Tip: In case you're into selling software, just know that there are tons of white label products on the market for almost every single problem in content marketing. You can just buy a white label product with master resell rights and then work with a team of developers to add new features or repackage and brand it as your own.

 

Step 3: How to Choose a Platform and Build the Website

The next big step in launching your store is setting up the website, and making sure that it's optimized for conversions, operations and delivery.

What's the #1 myth about ecommerce website development?

That you have to hire a development agency or team to get it done.

There are literally hundreds of ecommerce software builders and platforms out there that will get you up and running in a jiffy at 1/100th of the cost.

Heck- we even built an entire blog around ecommerce platforms:)

What is a b2b ecommerce platform?

It's an ecommerce platform built or customized for the B2B users and use cases.

All you need to do is find the right one, and set up your ecommerce website.

Before we start considering which ecommerce platforms to consider, there are some baseline features that we need to discuss:

1. Order and Payment options:

There is a big challenge in the B2B ecommerce space when compared to typical B2C ecommerce websites:

Order volumes and average payments are much higher.

This is why order customization and pricing or payment terms, and flows vary a lot for B2B ecommerce websites.

And this ties into the typical ecommerce store backend issues- all your fulfillment center systems or CRMs, customer service tools, and catalogs and inventory databases need to function and integrate together to create a single flow that works seamlessly.

And if you're considering an ecommerce store that services both B2B and B2B users, it gets more complex.

You'll want to offer dynamic pricing (say, based on their geography or based on product availability and involved costs or taxes in their geographical area) and delivery services (think hyperlocal products and services).

2. Credit:

Yet another defining feature of B2B ecommerce portals.

This feature kind of got carried forward from offline business and sales- B2B merchandise or product sales traditionally involves offering lines of credit or delayed payments after delivery.

And traditional B2C ecommerce stores don't offer this option. And based on the availability of credit partners in different geographies, you'll also need to be able to offer this feature as you see fit.

3. Customer service and UX:

When you're running a B2B eCommerce service, it'll make sense to offer stellar customer service. The reason's simple- average order values are high. It makes ROI sense.

With respect to UX, the website should offer highly personalized shopping experiences- and offer options to build loyal customers- including loyalty programs and in-built segmentation or personalization features.

 

Now that we have the main requirements we need to consider while choosing a platform, let's take a look at some of the best B2B ecommerce solutions and platforms on the market today:

1. SuiteCommerce from NetSuite:

shopify plus b2b ecommerce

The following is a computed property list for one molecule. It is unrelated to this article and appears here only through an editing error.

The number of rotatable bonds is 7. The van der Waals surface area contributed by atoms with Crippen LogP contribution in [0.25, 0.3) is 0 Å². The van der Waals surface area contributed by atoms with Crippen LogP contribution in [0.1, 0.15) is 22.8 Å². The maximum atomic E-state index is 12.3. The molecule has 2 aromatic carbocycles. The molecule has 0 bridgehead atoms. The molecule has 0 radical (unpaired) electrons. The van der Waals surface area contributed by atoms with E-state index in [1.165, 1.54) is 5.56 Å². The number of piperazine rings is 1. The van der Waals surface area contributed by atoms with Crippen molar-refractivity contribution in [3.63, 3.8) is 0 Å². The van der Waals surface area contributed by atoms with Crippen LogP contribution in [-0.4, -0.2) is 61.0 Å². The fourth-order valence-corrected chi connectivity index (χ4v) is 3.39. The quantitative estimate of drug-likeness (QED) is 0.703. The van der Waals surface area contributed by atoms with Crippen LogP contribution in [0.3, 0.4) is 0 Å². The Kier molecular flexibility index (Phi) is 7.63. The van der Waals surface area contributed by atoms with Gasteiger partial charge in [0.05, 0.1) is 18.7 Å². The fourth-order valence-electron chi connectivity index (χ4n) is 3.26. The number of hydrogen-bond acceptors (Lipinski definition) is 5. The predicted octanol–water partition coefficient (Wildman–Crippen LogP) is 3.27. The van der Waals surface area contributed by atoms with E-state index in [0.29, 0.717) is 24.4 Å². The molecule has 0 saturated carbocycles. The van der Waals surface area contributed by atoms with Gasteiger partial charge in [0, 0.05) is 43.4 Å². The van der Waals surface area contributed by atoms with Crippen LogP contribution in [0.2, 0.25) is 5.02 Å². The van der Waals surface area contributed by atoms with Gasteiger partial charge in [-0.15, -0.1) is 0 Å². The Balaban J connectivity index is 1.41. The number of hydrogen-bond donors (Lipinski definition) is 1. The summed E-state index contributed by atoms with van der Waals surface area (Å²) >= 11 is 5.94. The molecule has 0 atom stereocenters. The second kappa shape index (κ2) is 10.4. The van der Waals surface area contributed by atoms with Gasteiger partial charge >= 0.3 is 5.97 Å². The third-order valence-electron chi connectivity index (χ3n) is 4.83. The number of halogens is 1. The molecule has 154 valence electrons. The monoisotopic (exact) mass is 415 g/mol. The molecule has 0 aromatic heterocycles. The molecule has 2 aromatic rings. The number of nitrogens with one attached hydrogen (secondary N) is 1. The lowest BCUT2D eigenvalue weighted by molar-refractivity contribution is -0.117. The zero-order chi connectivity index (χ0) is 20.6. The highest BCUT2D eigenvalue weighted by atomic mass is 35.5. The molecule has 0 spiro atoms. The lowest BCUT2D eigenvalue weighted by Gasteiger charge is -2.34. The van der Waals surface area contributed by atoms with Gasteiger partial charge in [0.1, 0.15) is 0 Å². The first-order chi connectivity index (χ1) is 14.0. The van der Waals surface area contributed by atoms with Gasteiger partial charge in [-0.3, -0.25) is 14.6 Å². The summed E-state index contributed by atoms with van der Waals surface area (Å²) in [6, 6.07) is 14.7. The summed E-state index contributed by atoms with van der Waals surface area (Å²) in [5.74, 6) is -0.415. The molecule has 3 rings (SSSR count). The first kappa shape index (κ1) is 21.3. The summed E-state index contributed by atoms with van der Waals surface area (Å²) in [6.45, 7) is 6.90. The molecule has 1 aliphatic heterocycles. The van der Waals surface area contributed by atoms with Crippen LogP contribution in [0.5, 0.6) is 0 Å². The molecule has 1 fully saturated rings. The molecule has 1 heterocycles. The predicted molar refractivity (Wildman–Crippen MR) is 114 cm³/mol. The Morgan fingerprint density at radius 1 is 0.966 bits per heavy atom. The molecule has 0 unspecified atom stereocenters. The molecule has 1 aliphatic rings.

NetSuite's SuiteCommerce is best suited for B2B ecommerce companies in the retail, manufacturing, wholesaling, marketing, FMCG and SMCG industries.

They're known as the ecommerce platform built around customers- and offer a 360-degree view of customer interactions, enabling users to plan marketing, promotions and merchandising based on actual customer data.

Also- they're omnichannel, meaning they allow the ability to engage cross-platform, providing deeper personalization.

The true power of the 360-degree customer view comes in understanding customer lifetimes- wherein you get a clear understanding of all interactions and transactions with all customers in a single system.

You can use this data to make better data-backed decisions on marketing spend and targeting groups that are most profitable for your ecommerce business.

And the platform offers a good partner ecosystem (say, like the WordPress dev community).

They also offer good payment integrations and options (more on that above), and you can easily set up separate payment structures, tax rates, and currencies for different geographies.

2. Magento:

magento b2b ecommerce

One of the most well known and robust open-source B2B ecommerce platforms out there.

If you're a newbie user, there's a lot of things to know here:

  • Magento is incredibly complex, and not a very good fit for the layman user. It almost always requires programming and development knowledge.
  • It's self-hosted, like WordPress- you'll need your own servers and scalable cloud infrastructure to set it up.
  • It's open-source, which means it's free.
  • And because it's open-source, it has one of biggest dev communities out there.
  • And again, because it's open-source and self-hosted, it's very flexible and customizable, and there's almost no end to the customization options if you have a development help available.

3. Shopify

shopify plus b2b ecommerce

Shopify as a platform is designed to be easy to set up and easy to use.

They offer everything you'd need in a B2B ecommerce platform- from custom payment and order options to customer service tools and integrations.

The best part?

They offer some killer features that are important for B2B users- like: